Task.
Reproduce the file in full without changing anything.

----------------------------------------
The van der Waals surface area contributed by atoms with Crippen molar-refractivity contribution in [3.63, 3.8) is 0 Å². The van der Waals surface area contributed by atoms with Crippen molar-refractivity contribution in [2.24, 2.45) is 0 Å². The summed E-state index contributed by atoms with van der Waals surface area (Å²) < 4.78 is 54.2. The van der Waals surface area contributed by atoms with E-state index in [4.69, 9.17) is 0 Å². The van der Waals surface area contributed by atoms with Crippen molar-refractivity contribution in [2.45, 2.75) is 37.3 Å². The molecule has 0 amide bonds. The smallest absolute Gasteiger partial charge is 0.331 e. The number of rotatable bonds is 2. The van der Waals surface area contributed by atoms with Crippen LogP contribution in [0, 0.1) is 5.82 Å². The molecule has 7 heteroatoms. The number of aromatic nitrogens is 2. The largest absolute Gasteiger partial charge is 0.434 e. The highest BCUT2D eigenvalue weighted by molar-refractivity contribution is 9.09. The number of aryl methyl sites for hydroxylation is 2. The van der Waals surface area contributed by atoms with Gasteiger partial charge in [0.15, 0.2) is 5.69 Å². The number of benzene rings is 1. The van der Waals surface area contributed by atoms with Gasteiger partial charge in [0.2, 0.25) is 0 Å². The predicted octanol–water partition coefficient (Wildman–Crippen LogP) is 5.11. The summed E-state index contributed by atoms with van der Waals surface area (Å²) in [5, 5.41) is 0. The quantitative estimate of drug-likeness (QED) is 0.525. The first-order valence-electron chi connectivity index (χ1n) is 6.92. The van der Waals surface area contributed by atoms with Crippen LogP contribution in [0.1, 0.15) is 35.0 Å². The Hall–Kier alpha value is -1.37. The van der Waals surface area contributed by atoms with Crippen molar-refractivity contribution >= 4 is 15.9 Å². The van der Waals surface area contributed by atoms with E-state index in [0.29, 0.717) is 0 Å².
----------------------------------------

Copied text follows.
The van der Waals surface area contributed by atoms with Crippen molar-refractivity contribution in [3.63, 3.8) is 0 Å². The van der Waals surface area contributed by atoms with Crippen molar-refractivity contribution in [2.24, 2.45) is 0 Å². The summed E-state index contributed by atoms with van der Waals surface area (Å²) < 4.78 is 54.2. The van der Waals surface area contributed by atoms with E-state index in [4.69, 9.17) is 0 Å². The van der Waals surface area contributed by atoms with Crippen molar-refractivity contribution in [2.45, 2.75) is 37.3 Å². The molecule has 0 amide bonds. The smallest absolute Gasteiger partial charge is 0.331 e. The number of rotatable bonds is 2. The van der Waals surface area contributed by atoms with Crippen LogP contribution in [0, 0.1) is 5.82 Å². The molecule has 7 heteroatoms. The number of aromatic nitrogens is 2. The largest absolute Gasteiger partial charge is 0.434 e. The highest BCUT2D eigenvalue weighted by molar-refractivity contribution is 9.09. The number of aryl methyl sites for hydroxylation is 2. The van der Waals surface area contributed by atoms with Gasteiger partial charge in [0.15, 0.2) is 5.69 Å². The number of benzene rings is 1. The van der Waals surface area contributed by atoms with Gasteiger partial charge in [0.2, 0.25) is 0 Å². The predicted octanol–water partition coefficient (Wildman–Crippen LogP) is 5.11. The summed E-state index contributed by atoms with van der Waals surface area (Å²) in [5, 5.41) is 0. The quantitative estimate of drug-likeness (QED) is 0.525. The first-order valence-electron chi connectivity index (χ1n) is 6.92. The van der Waals surface area contributed by atoms with Crippen LogP contribution in [0.1, 0.15) is 35.0 Å². The Hall–Kier alpha value is -1.37. The van der Waals surface area contributed by atoms with Crippen molar-refractivity contribution >= 4 is 15.9 Å². The van der Waals surface area contributed by atoms with E-state index in [0.29, 0.717) is 0 Å².